University of California, Riverside

Evaluation and Assessment



Provide Learning Opportunities


In the context of assessment, alignment refers to the clear and direct relationship among learning outcomes, learning opportunities, and the evidence used for assessment. We can think about alignment at the level of the curriculum for a program, within the activities of a given course, or at the level of assignments where students are asked to provide evidence of what they have learned.

Alignment

When an assessment clearly links to a learning outcome, comes after students have had the opportunity to learn relevant knowledge and skills, and includes plans to gather evidence of student mastery, we can talk about good alignment. To the extent that one or more of these elements is missing, alignment is weaker. For example, if we assessed student writing using an end-of-term paper in a composition course we could say there was good alignment: Students were given instruction on composition, and evidence of writing skills were assessed. Assessing student writing using a term paper from a course such as Psychology 001 may result in poor alignment if course content focused more on disciplinary knowledge than on writing skills.

Mapping

Mapping is a strategy to plan or describe the alignment between outcomes and learning opportunities. Mapping can be a forward-looking planning strategy, or it can be a way to describe and document what is already happening. In either event, mapping helps us focus on ensuring teaching aligns with goals and intended outcomes.

Maps are most often set up as a grid, with learning opportunities (class meetings or courses) running down the left and the various outcomes listed across the top. If the given learning opportunity aligns with an outcome, this is indicated at the intersection of the row and column for that class and outcome.

We can use these techniques to develop a curriculum map for the various courses in a program of study and program-level outcomes. This map indicates that Outcome 1 is covered in Course 001, whereas Course 005 covers Outcomes 2 and 4; at the same time, we can see that Outcome 1 is covered in Course 001, Course 100, and Course 150.


 Outcome 1Outcome 2Outcome 3Outcome 4Outcome 5
Course 001
X
       
Course 005  
X
 
X
 
Course 010  
X
     
Course 020  
X
     
Course 100
X
 
X
X
 
Course 110    
X
   
Course 130    
X
   
Course 150
X
   
X
X
Course 160  
X
 
X
X
Course 190        
X

An alternative to the simple “X” way of noting alignment above is to use a scheme to show the depth or quality of coverage. For example you could use the following notation system:

  • Introduce (I): This learning opportunity introduces students to the outcome at a basic level.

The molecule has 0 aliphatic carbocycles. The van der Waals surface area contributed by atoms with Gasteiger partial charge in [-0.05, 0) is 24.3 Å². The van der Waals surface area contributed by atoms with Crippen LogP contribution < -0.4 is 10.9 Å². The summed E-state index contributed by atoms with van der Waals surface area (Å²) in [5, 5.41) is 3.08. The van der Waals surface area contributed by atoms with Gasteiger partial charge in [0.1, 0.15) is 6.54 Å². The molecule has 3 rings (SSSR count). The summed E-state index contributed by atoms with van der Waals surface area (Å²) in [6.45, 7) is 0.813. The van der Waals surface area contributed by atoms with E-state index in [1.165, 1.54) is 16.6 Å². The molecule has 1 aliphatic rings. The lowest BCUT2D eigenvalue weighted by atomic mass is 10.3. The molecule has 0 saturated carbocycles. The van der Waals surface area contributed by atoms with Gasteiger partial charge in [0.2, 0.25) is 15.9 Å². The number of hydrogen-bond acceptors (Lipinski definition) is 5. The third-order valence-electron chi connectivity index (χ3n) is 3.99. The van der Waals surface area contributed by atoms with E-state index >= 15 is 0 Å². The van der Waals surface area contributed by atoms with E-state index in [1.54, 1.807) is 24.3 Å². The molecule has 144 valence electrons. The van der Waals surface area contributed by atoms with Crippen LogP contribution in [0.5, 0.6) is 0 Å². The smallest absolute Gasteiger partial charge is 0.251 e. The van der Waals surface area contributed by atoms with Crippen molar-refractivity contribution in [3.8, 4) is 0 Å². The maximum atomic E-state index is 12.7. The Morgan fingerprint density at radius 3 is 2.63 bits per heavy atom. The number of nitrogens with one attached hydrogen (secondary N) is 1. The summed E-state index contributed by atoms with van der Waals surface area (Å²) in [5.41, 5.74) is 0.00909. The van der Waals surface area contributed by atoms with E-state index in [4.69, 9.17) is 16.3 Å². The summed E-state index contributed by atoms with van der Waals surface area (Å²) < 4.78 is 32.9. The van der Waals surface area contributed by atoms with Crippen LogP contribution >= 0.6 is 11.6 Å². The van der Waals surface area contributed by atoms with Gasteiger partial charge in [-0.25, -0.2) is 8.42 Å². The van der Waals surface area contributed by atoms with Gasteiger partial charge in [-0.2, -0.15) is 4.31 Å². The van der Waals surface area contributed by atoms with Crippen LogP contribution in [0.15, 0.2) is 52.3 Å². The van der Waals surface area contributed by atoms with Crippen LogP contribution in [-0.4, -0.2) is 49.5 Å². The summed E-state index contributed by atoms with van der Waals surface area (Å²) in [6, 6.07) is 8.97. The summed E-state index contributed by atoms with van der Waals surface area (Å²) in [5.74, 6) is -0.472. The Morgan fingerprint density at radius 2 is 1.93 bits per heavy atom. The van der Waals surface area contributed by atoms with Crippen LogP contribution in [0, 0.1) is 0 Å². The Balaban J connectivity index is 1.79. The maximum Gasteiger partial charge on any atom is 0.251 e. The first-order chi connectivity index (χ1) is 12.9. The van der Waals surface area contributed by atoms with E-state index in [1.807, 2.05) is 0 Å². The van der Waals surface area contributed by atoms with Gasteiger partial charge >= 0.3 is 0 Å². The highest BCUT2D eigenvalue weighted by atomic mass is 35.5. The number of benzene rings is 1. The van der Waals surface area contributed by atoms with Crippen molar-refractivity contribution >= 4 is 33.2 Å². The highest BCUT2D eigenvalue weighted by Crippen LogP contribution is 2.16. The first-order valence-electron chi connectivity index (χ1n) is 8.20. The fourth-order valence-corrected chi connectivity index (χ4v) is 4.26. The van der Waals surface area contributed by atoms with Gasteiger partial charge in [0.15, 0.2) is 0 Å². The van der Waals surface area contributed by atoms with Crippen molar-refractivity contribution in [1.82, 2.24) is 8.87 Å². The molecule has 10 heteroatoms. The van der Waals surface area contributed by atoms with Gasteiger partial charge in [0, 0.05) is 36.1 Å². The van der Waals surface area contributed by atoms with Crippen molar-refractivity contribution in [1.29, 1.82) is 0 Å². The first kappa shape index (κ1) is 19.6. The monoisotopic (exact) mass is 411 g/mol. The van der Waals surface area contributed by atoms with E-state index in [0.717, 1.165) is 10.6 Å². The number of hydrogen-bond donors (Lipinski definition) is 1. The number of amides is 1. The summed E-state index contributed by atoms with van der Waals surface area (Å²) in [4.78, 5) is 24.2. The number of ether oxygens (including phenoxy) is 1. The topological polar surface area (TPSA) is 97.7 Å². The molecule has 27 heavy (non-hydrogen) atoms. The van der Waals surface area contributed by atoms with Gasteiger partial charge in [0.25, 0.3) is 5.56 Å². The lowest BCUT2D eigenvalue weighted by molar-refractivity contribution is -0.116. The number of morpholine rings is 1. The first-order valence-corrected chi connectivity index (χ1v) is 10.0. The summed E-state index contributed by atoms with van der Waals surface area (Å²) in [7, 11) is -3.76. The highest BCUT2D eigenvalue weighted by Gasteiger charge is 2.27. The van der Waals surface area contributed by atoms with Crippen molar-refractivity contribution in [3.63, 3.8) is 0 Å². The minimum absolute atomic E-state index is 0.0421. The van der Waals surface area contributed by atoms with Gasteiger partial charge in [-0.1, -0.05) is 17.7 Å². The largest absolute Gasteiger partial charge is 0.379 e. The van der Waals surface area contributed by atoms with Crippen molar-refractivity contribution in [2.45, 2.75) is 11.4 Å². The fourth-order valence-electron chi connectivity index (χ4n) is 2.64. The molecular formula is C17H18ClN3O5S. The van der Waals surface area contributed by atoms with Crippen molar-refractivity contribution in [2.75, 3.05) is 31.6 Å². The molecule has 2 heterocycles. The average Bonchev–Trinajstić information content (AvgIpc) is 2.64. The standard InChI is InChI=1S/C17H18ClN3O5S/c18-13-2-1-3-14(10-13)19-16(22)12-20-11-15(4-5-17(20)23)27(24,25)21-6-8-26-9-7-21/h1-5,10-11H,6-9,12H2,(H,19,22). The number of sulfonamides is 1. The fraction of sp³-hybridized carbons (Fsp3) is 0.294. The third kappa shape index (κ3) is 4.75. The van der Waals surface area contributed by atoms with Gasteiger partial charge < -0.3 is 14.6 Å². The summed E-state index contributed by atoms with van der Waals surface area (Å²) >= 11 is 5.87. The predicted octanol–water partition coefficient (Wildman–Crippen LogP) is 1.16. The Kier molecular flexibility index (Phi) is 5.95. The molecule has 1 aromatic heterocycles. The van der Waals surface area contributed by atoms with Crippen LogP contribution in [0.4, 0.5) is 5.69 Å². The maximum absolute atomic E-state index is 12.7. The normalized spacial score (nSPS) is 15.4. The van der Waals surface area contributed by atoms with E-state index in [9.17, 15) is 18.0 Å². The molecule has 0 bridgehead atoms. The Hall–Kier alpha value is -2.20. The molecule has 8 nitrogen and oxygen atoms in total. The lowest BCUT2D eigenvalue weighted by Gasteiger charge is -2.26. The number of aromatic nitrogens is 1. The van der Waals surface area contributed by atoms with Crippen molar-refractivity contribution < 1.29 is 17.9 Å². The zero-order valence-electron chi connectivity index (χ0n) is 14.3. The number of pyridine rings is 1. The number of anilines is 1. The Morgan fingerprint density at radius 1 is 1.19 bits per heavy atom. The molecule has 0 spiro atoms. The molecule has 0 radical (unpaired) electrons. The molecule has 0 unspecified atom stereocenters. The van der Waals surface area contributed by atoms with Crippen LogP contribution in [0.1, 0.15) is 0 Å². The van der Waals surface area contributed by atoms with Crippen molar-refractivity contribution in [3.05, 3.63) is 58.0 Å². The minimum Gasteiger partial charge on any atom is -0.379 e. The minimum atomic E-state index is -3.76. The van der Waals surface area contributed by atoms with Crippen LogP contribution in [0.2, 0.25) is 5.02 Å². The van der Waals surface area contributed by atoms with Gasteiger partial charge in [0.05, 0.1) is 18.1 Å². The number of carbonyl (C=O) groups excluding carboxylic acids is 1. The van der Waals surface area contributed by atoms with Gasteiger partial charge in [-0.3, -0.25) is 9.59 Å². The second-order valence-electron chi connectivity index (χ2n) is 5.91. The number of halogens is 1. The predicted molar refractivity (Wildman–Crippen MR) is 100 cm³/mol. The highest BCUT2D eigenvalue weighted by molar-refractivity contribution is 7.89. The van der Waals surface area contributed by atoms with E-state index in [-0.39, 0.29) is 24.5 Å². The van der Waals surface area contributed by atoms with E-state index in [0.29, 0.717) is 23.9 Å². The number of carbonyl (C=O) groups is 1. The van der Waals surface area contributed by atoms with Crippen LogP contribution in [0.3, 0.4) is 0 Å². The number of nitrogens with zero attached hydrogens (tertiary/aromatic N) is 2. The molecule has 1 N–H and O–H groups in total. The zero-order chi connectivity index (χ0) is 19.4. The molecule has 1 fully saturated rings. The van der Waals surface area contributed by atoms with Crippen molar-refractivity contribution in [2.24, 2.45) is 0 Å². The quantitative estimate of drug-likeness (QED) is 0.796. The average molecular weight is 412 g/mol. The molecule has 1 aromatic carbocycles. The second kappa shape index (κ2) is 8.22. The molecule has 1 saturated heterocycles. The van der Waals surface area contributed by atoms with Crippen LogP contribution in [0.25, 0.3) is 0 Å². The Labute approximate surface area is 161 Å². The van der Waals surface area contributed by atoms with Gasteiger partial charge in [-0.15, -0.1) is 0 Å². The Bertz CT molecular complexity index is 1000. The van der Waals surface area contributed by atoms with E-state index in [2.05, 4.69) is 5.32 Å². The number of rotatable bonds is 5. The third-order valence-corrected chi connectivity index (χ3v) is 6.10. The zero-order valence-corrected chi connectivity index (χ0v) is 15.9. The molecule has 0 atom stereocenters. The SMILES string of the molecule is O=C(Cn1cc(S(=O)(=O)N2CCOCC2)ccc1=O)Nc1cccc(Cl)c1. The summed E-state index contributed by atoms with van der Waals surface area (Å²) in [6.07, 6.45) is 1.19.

• Develop (D): This learning opportunity gives students the opportunity to practice using something they already know, but with increasing sophistication.
  • Mastery (M): This learning opportunity will give students a chance to demonstrate knowledge or skills at the level expected of degree holders.

Mapping can also be used to trace how activities and lectures across the various classes align with course-level outcomes. We call this a course map.

 Outcome 1Outcome 2Outcome 3Outcome 4Outcome 5
Class 1
X
X
     
Class 2
X
X
 
X
 
Class 3
X
 
X
 
X
Class 4  
 
X
X
 
Class 5
 
X
X
 
X
Class 6    
 
X
 
Class 7
X
X
X
 
X
Class 8
 
 
X
X
X
Class 9
X
X
 
X
 
Class 10    
X
X
X
           
Text A
X
X
 
X
X
Text B
X
X
X
 
X
           
Assignment 1
X
X
     
Assignment 2    
X
X
 
Assignment 3
X
X
X
X
X

Aligning Assignments

Thinking about aligning assignments to learning outcomes can make assessment more effective by ensuring you will have good-quality evidence to analyze later, as well as providing a more focused learning opportunity for students. A good assignment is likely to:

  • have clear, specific, instructions for students
  • ask students to focus on an issue that is appropriate to their level of development or background knowledge
  • break down larger tasks into smaller ones either logistically, by having students turn in drafts or parts of an assignment throughout the quarter, or conceptually, by scaffolding students’ learning.

A significant resource in creating effective assignments is the National Institution for Learning Outcomes Assessment Assignment Library (http://www.assignmentlibrary.org). Here you can browse a collection of high-quality assignments selected through a peer review process that are organized by discipline as well as the general kinds of learning outcomes they address. These assignments come with reflections from instructors about what has worked well and what could be improved. Many of these assignments also include a rubric. These can be used as is or modified.

Although exams or quizzes typically do not produce the diversity of responses that open-ended assignments do, they can still be aligned with learning outcomes and used for assessment. You might align all, or most, of the questions on a final exam to assess all course learning outcomes. Alternatively, you might select a few questions from an exam in one (or more) course(s) to assess program-level outcomes.

 

Next Section: Gather Evidence

Return to Assessment Handbook

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